Creating knowledge and questioning truth
HATİCE UTKAN ÖZDEN
It is a fact that we are living profoundly according to our values and codes that our societies are built upon, and most of us are building our own truth. However, one may ask, where the truth ends, the post-truth begins or vice versa and how we are influenced by it. No doubt those kinds of questions in the post-truth era are blurry and can change directions just like our thoughts and our need for truthiness, but there is a reality in each question that leads us to answers, and maybe the post-truth era tells us all we need to do is to ask the right questions. In his latest exhibition at Akbank Sanat, curator Marcus Graf shows the viewers how he asked the right questions in contemporary art in the post-truth era.
The exhibition titled, “Regular Insanity,” takes on the concept of knowledge and information through all kinds of media channels within the post-truth concept, to open a new dimension in questioning new ways, as it brings together artists such as Ana Adamovic, Anna Fausshauer, Basim Magdy, Buğra Erol, Fischli and Weiss, Joseph Beuys, Kerem Ozan Bayraktar, Komet, Lars Breuer, Nasan Tur, Özlem Günyol - Mustafa Kunt, Marcus Popp (Oval), Robert Barta, Rudolf Reiber, Serhat Kiraz, Thomas Baldischwyler and Yeşim Uzunöz.
According to Graf, art is a field for knowledge production. “Of course, its processes, methods, conclusions differ from the traditional fields of science, engineering, religion and social sciences. It can produce individualistic, subjective, contradictory and illogical and irrational, even absurd, forms of knowledge in order to question our common forms of knowledge as well as produce alternative forms of knowledge,” he said, adding that instead of giving absolute answers it makes the spectator raise questions.
In “Regular Insanity,” what he tries to do is the same. He makes the viewer raise questions via works he gathered from 18 artists.
While Graf was designing the exhibition, he learned a lot. He said he learned about sexual harassment of women on Facebook, learned about extinguished plants and the absence of their images, learned about the meaning of children choirs and the story of a patriotic song and learned about the simulated reality of NASA.
“All these issues I did not know or realize it before in such a concrete sense,” he said, noting that the artworks opened his eyes. As all the works in the exhibition mediate knowledge or deal with the way knowledge is constructed, communicated and perceived, the artworks also open a new way of understanding and evaluating knowledge as we know it.
Once again, the viewer faces his or her truthiness. On the other hand, this comes as no surprise as Graf’s curatorial practice always focuses on raising questions and being curious.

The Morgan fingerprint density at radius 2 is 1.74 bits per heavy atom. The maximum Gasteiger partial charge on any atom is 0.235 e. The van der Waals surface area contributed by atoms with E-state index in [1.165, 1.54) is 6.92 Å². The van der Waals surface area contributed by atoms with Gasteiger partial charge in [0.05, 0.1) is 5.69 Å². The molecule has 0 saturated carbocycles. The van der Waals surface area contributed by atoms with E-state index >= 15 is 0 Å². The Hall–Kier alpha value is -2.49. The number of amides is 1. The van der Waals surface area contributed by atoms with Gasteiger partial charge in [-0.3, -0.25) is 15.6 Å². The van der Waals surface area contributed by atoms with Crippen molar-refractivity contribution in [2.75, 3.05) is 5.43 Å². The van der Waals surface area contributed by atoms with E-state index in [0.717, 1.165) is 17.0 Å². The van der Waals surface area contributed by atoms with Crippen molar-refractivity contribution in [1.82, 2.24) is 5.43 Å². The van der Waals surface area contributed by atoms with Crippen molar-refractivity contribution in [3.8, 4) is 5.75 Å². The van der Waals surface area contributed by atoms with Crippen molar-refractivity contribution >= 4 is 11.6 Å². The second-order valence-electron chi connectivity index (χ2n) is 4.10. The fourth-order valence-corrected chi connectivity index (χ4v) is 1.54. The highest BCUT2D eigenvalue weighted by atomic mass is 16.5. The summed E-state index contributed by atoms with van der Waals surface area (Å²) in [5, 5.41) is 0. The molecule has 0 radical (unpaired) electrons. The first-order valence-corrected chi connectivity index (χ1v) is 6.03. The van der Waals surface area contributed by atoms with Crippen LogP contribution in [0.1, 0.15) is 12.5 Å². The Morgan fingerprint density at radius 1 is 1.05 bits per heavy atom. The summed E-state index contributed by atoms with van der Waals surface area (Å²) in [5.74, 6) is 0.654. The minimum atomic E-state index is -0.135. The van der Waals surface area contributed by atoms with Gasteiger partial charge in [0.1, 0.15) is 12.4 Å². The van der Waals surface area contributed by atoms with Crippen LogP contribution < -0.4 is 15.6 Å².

According to the curator, the post-truth concept is the mutated outcome of the Post-Postmodern Era mixed up with Wild Capitalism and an overwhelming Digital / Visual / Pop Culture.
“When you take Postmodernism’s slogan ‘Anything Goes’ and its celebration of eclecticism, pluralism and heterogeneity literally and seriously, and then know about the theories of radical constructivism and hyperrealism, post truth does not seem so new anymore,” he said.
As he tries to infuse these ideas onto artworks in the exhibition, he lets the viewer face new theories, new knowledge and information codes flowing through the internet and on different media channels. However, in the end, as a curatorial question he makes the viewer aware of only one thing: When all images and knowledge around us fluctuate and become unreliable, how do we know what is true, what is right and what will lead me to an ethical, humanistic, sustainable and happy way of living?
For Graf, visual artists can produce knowledge that goes beyond populist and propagandistic forms of knowledge. Even more important, artists can reveal the ontological structures of how knowledge is produced, and this leads the audience to a critical form of knowledge reception. “Regular Insanity,” by its name proves this approach. Graf wants us to question our environment within knowledge. As everything becomes more and more unreliable, the real question of truthiness raised in the exhibition.
The works in the exhibition spread into multi-layered creativity of artists, and the curator that goes along very well with each other. On one hand, aesthetics and formal beauty combines with intellectual content, and on the other, data (as we know it) is questioned again and again within a conceptual approach.
“Regular Insanity” continues until Jan, 11, 2020 at Akbank Sanat in Istanbul’s Beyoğlu district.